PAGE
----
?The unfortunate reality is that women of color in the U.S. face more barriers to accessing health care than white women, and so are less likely to get preventive screenings, more likely to be diagnosed at later stages, and more likely to experience worse health outcomes when it comes to breast and cervical cancer,? explained McDonald-Mosley. Sadly, less than half of the women were aware that the Affordable Care Act has now made all insurance policies cover both types of screening?completely free of charge.

?The survey revealed that almost half of women have never encouraged other women in their lives to get screened for cervical cancer, one of the most preventable cancers when caught early,? said McDonald-Mosley. ?We hope more women will talk with their loved ones ? mother, siblings, aunts, cousins, partners, and friends ? about the importance of getting screened for breast and cervical cancer. You can simply ask when the last time they had a check-up was ? and if they aren?t going in for screenings, ask what?s preventing them from getting care.?

Read More:? For Cancer Screenings, When Do The Benefits Outweigh The Risks? Read here
Ovarian Cancer Screening May Soon Be Conducted With A Simple Blood Test. Read here

Source:? National Survey of Women?s Knowledge of Recommended Screenings for Breast and Cervical Cancer. Planned Parenthood. 2016.

By Ed Cara; Displayed with permission from Medical Daily.? Read full article online at RePubHub:RePubHub Banner

 

Got Questions? We have Answers! Contact us at CriteriumBlog@criteriuminc.com

New Oncology Consortia Expand Translational Science Research Offerings

Criterium proudly announces our two newest Oncology Consortia Groups: ATOMIC (The Academic Thoracic Oncology Medical Investigator’s Consortium) focusing on Thoracic and Lung Cancers, and ABRCC (The Academic Breast Cancer Consortium), dedicated to Breast Cancer research. These new consortia consist of a collaboration of outstanding Cancer Research Consortia that deliver innovative research and unparalleled expertise. These two new consortia will join Criterium’s already successful AGICC (the Academic GI Cancer Consortium) directed by Dr. Wells Messersmith, established in 2008, and AMyC (the Academic Myeloma Consortium) established in 2010 with Dr. Brian G. M. Durie directing 3 high profile studies.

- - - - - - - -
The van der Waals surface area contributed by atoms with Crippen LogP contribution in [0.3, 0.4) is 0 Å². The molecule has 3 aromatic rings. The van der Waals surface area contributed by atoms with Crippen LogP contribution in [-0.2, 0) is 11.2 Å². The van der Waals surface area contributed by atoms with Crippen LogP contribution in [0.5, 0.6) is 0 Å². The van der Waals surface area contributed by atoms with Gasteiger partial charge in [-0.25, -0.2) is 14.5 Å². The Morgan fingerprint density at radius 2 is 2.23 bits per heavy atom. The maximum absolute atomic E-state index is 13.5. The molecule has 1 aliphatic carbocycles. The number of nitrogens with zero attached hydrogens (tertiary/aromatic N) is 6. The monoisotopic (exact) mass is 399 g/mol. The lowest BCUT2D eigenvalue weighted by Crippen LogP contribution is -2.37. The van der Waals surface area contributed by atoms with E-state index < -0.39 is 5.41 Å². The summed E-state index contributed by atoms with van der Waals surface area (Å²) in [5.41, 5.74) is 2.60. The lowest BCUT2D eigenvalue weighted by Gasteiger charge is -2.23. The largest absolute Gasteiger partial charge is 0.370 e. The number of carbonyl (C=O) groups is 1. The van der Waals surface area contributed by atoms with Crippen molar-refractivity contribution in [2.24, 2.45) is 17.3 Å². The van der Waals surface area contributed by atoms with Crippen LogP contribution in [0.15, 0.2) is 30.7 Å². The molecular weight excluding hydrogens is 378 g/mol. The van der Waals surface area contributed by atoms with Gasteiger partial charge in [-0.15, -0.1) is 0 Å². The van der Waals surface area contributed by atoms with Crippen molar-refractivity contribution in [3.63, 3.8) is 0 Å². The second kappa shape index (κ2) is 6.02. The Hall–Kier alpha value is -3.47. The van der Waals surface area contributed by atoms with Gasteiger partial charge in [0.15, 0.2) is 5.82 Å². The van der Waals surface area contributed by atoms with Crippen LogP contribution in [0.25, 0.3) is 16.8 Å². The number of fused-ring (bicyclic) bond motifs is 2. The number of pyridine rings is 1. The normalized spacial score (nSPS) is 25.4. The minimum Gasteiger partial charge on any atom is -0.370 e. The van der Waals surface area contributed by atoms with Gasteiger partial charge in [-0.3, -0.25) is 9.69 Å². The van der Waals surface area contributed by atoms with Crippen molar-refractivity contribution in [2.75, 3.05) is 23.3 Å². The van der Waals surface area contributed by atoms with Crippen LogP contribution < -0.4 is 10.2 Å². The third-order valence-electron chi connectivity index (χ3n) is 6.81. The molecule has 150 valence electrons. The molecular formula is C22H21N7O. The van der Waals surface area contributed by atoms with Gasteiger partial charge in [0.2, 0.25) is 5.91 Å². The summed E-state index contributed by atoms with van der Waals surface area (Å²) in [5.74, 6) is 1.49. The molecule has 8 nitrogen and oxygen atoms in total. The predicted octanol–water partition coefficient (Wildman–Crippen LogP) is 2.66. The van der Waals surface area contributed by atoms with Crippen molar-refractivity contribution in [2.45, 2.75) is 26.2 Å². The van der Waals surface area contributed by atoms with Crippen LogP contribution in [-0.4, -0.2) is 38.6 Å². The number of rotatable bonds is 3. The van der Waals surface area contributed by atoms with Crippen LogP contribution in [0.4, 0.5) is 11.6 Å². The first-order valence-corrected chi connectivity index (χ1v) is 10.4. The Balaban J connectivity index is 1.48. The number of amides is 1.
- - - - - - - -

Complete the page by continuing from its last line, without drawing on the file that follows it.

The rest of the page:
ALL Consortia Logos

All of Criterium’s Oncology Consortia specialize in translational research design to bring novel cancer therapies to market in accelerated time frames. “These new types of therapies allow cancer drugs to more effectively target only the destructive cancer cells, while allowing healthy cells to remain untouched, thereby providing a less toxic treatment, with better patient survival outcomes,” stated Dr. Jack Macdonald, the Senior Medical Consultant for the Oncology Consortia.

Dr. D. Ross Camidge MD PHD ATOMIC

Dr. D. Ross Camidge of the University of Colorado?s Cancer Center in Aurora, Colorado has been appointed as ATOMIC’s Director. “ATOMIC brings together a powerful mixture of mature thought leaders and the next generation of experts with the sole goal of designing and completing clinical trials that will change the way we do business in thoracic oncology for the better,” says Camidge.

Also from the University of Colorado is Dr. Peter Kabos, Dr Peter Kabos MD ABRCCthe newly named Director for ABRCC. “ABRCC is an academic consortium formed for the new era of clinical trial design and implementation. Our goal is to rapidly translate advances in breast cancer research into targeted therapies that will benefit our patients,” states Kabos. Both bring an exceptional set of credentials in advanced research and organizational skills to the collaboration.

The Consortia Model for research and development in pharmaceuticals utilizes translational science methodologies to streamline cancer research. The Consortia rosters are presently represented by Key Opinion Leaders (KOLs) and Top Investigators at 24 of the most prestigious institutions in the USA. In this way, Criterium brings together these physician-scientists into highly effective and productive new drug development entities. To learn more, please visit: www.CriteriumInc.com/OCC.php

Got Questions? We have Answers! Contact us at CriteriumBlog@criteriuminc.com